Now, let’s talk about effective strategies for learning.
Here’s the most effective 3 areas you can focus on to learn a language in less than 30 minutes a day.
*Note: 30 minutes a day spent learning is equivalent to 210 minutes (3.5 hours) per week.
1. Learning and reviewing the most common words (10 minutes a day)
If you’re starting out, there’s no better bang for your time than learning the most common words. Studies by linguists have shown that:
Studying the 2000 most frequently used words will familiarize you with 84% of vocabulary in non-fiction, 86.1% of vocabulary in fictional literature, and 92.7% of vocabulary in oral speech.
What’s worth pointing out is that:
Studying the 3000 most frequently used words will familiarize you with 88.2% of vocabulary in non-fiction, 89.6% of vocabulary in fiction, and 94.0% of vocabulary in oral speech.
This means that, while the first 2,000 most common words helped familiarize you with 92.7% of the language, learning an additional 1,000 words helped you gain only 1.3% more of the language. Talk about a time waster!
Knowing that 2,000 should be our initial target of words to learn, spending only 10 minutes a day to learn and review 20 words will help us reach 2,000 words in just 100 days (about 3 months).
Total time required: 10 minutes a day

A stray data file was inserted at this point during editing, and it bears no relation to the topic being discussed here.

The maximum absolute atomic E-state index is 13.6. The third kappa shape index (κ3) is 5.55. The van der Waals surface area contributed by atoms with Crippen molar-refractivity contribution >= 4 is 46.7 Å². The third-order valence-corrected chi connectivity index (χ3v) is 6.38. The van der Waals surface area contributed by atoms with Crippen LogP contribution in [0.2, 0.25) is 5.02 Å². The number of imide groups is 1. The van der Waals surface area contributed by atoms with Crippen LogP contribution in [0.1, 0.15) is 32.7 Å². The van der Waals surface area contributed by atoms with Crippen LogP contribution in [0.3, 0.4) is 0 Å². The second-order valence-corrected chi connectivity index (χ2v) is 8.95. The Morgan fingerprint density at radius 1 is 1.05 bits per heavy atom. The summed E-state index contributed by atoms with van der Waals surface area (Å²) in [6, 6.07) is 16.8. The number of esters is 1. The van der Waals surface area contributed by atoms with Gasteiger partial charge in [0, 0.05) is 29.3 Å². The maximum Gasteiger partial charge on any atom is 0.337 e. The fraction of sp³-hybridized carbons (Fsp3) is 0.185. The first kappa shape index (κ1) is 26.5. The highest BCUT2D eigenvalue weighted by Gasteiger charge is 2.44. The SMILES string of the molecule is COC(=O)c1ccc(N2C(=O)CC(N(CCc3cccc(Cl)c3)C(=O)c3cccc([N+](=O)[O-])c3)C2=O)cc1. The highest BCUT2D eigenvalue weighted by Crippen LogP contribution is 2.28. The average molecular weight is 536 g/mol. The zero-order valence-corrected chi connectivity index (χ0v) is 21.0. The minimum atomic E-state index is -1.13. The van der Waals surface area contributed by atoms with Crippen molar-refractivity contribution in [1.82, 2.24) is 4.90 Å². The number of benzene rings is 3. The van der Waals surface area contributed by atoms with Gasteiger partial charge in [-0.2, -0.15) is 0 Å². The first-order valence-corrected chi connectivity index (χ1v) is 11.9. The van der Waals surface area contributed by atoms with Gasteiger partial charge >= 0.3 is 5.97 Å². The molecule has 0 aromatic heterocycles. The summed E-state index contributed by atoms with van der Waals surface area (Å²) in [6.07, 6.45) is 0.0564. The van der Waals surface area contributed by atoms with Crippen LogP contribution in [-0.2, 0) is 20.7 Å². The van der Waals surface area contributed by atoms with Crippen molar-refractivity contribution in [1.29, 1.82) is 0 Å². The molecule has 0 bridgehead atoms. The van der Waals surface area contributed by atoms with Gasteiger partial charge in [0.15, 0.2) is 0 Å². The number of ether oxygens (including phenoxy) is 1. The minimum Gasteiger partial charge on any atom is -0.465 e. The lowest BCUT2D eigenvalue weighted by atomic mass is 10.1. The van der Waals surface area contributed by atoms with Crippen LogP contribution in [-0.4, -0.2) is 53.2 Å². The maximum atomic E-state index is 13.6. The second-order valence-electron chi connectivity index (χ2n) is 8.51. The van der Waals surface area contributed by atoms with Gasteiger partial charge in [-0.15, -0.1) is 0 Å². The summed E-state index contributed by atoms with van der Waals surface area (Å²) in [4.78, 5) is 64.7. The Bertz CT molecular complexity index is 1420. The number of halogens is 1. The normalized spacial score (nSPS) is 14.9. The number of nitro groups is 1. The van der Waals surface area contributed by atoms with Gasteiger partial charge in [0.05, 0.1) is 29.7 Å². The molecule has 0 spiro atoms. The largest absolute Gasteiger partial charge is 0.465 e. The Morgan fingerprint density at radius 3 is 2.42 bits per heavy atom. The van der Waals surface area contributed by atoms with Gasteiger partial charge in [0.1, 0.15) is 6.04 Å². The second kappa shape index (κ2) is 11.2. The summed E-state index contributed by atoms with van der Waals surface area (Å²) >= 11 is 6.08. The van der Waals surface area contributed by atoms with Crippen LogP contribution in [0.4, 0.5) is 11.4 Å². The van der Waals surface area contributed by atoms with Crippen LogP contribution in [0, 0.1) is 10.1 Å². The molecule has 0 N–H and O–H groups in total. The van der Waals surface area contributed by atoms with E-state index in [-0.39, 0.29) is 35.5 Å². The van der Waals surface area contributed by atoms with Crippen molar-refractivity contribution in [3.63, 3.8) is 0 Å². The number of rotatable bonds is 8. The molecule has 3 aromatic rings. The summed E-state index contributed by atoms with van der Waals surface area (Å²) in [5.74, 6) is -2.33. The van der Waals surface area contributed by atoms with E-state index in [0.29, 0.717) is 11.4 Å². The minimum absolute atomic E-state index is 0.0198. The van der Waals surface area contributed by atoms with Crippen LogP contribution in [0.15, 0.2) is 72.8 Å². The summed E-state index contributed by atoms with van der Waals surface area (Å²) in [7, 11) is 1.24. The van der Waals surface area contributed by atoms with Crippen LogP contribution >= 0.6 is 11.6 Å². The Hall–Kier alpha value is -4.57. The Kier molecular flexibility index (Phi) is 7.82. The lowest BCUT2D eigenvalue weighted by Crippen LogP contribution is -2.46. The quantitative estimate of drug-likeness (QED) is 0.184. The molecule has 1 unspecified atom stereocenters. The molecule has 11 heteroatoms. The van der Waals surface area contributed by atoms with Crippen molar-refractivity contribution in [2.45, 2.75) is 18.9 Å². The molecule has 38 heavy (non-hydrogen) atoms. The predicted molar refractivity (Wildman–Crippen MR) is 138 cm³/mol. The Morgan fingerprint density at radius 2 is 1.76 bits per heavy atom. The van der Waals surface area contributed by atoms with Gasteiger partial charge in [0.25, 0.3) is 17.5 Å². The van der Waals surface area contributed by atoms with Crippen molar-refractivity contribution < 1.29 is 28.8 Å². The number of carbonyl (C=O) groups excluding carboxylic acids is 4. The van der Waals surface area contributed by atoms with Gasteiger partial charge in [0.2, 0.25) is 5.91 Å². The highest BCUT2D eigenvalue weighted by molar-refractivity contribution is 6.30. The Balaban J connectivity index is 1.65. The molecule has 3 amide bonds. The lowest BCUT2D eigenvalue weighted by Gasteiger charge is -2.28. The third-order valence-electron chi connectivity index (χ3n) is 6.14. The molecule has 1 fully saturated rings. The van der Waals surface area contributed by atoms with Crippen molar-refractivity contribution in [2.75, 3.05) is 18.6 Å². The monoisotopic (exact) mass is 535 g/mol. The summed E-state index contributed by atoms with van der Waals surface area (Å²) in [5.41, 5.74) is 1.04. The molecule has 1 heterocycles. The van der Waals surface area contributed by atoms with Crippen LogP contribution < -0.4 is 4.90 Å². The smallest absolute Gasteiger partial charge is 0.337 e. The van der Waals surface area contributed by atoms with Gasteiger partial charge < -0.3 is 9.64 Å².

2. Working with a private teacher online (three 30-minute sessions per week)
Just understanding vocabulary isn’t going to help us speak fluently with a native speaker. The only way to achieve this level of fluency is to work with a private teacher who can work with you live and give you the immediate feedback you need to correct your mistakes.
Luckily, we no longer have to commute or sign up for language schools that require a 6-hour daily commitment. By taking advantage of the technology and communication solutions we have available, we can work with a professional teacher in the comfort of our home, wherever we go, while spending only 30 minutes per session.
By leveraging the on-the-go and on-demand solutions we have at our disposal, a lack of time should be out of the equation—especially when we can learn in our PJ’s!
Total time required: (30 minutes per session) x (3 sessions per week) = 90 mins divided by 7 days = about 13 minutes a day
3. Follow-up review and practice (15 minutes of review per session)
If you want to see accelerated results, there’s no question that time invested learning outside of your private sessions will benefit you.
This could be homework assigned by your language teacher, Spanish classes to watch, articles to read, or anything to keep you immersed in between your sessions. For some of us, this might mean having 4 private sessions per week without the need to review, or working with an accountability partner to help each other practice the language.
Either way, keep it short and sweet to make sure you’re digesting the materials you learned during the lesson.
Total time required: (15 minutes per session) x (3 sessions per week) = 45 minutes divided by 7 days = about 7 minutes a day
**Final total: 10 minutes a day (studying the most common words) + 13 minutes a day (private sessions) + 7 minutes a day (follow-up review)
= 30 minutes a day to learn a language.
That’s all there is to it! With the right solutions, strategy, and tools, you can take the shortcut approach without wasting years of time and hundreds of dollars on ineffective methods.
In just 30 minutes a day, you can learn a language.